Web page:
|Action||New regulations to govern the collection and reporting of truancy -related data and provide guidance on school attendance policy|
|Comment Period||Ends 12/2/2015|
Proposed Regulations Governing Unexcused Absences and Truancy
Fairfax County Public Schools (FCPS) appreciates the opportunity to provide you with comments on the proposed revisions to the Regulations Governing Unexcused Absences and Truancy (8 VAC 20-730).
We appreciate that the draft regulations appear to at least make an initial movement in the direction of evidence-based best practices as shown in the proposed definitions of an “Attendance Plan” and a “Multidisciplinary Team” in 8 VAC 20-730-10. We particularly appreciate references to the specific factors which may contribute to a student’s attendance issues (“academic, social, emotional, and familial barriers”) and the encouragement of the use of “positive strategies” to support student attendance.
We are concerned, however, that that some of the proposed changes appear to reduce already existing local flexibility and may create significant new financial and administrative paperwork burdens on school divisions without any associated resources.
The term “face-to-face” is used at least twice in the draft document, both in the definition of “attendance conference” and in 8 VAC 20-730-20 in reference to the requirement to hold an attendance conference after six unexcused absences. Our concern is that the very specific use of this term appears to reduce the flexibility of school divisions to conduct attendance conferences, particularly through the use of technology (e.g. teleconferences, the use of internet-based solutions such as GoToMeeting, etc.). Eliminating the specific reference to a “face-to-face” meeting would help school divisions better and more flexibly connect with parents and allow for creative solutions to accommodating everyone’s busy schedules.
We are also very concerned about the potential impact of the proposed new section 8 VAC 20-730-30 regarding required data collection and reporting. This section significantly increases the volume of administrative paperwork faced by school divisions in addressing attendance issues while the impact that data collection might have on the work of actually addressing attendance issues at the local level is unclear. We do recognize the interest in collecting systematic data. However, we fear that these substantial paperwork increases – particularly without any increases in resources – will divert the attention of already severely limited personnel toward compliance with reporting requirements rather than allowing them to keep their focus on attendance best practices, such as using their time to connect with students and their families.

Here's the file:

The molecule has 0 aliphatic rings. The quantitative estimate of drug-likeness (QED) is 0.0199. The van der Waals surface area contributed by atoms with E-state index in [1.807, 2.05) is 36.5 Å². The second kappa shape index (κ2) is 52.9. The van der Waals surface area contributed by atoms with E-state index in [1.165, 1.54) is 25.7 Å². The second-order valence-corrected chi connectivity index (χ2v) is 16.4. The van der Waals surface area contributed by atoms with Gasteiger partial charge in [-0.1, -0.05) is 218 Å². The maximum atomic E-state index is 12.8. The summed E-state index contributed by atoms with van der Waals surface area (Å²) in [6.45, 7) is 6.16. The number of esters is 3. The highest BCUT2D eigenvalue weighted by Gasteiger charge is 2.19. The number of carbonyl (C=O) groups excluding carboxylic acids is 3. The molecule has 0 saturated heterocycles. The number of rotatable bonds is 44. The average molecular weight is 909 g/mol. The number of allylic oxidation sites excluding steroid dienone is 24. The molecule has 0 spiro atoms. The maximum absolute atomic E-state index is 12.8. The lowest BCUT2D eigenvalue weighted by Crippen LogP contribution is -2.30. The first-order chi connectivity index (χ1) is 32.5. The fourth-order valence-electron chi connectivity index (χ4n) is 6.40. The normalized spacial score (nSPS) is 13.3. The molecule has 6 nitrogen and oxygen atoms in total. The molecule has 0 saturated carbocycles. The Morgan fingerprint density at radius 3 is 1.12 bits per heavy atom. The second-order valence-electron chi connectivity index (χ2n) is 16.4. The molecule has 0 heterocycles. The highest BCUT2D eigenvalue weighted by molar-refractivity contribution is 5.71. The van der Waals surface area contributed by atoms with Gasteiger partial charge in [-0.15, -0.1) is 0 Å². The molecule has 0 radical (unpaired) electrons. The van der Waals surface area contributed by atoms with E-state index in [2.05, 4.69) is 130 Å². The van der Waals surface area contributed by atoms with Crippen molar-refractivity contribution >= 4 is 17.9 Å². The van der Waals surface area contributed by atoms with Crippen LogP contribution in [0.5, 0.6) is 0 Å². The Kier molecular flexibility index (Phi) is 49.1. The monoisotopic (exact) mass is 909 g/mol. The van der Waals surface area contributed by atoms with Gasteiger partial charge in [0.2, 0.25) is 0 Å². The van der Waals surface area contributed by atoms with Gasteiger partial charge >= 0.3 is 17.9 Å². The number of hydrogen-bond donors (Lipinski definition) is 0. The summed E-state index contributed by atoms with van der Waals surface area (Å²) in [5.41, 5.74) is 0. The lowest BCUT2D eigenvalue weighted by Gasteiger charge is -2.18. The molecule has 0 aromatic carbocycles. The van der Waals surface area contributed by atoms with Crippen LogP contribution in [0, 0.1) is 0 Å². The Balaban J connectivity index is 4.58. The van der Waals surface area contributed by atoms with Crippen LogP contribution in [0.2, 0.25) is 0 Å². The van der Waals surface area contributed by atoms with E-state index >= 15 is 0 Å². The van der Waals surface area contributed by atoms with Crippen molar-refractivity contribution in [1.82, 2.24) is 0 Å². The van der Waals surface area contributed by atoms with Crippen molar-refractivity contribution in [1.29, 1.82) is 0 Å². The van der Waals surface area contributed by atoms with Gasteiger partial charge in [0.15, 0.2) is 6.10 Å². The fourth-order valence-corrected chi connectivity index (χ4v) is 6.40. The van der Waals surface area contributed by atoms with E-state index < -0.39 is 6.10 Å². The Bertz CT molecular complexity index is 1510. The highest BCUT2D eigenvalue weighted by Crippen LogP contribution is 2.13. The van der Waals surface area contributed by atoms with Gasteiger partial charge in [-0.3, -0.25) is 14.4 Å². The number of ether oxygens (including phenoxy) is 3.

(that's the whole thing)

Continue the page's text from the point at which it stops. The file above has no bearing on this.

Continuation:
We understand that proposed regulatory changes do not occur in a vacuum and are constrained by existing Code language (in this case, §22.1-258). However, it is exactly that Code language which leads to a final observation about the draft regulations. The underlying Code governing attendance and truancy relies very heavily on court-based and punishment-oriented interventions and contains rigid and unrealistic timelines for interventions, with significant (and different) interventions required after the fifth, sixth and seventh unexcused absence. Because current Code is so rigid and strays so far from current evidence-based best practices, it fundamentally constrains the usefulness of regulatory change to affect real reform by limiting a school division's ability to address the root causes of truant behavior or to implement “positive strategies”.
Just as an example, the draft regulations require the creation of an attendance plan after the fifth unexcused absence, as specified by Code. But instead of allowing time for that plan’s implementation or for any sort of evaluation of a student’s progress toward addressing issues identified by the plan, the regulations (again in compliance with Code) require additional significant interventions after only a single additional unexcused absence. One more unexcused absence beyond that potentially triggers a court petition and legal intervention. Simply put, this timeline is fundamentally flawed and undermines the potential usefulness of the required attendance plan by giving it little to no time to actually work. Unless the underlying Code constraints are addressed, regulatory changes will be of limited worth in truly moving student attendance policies in school divisions toward evidence-based best practices.
Thank you again for the opportunity to comment and for your consideration.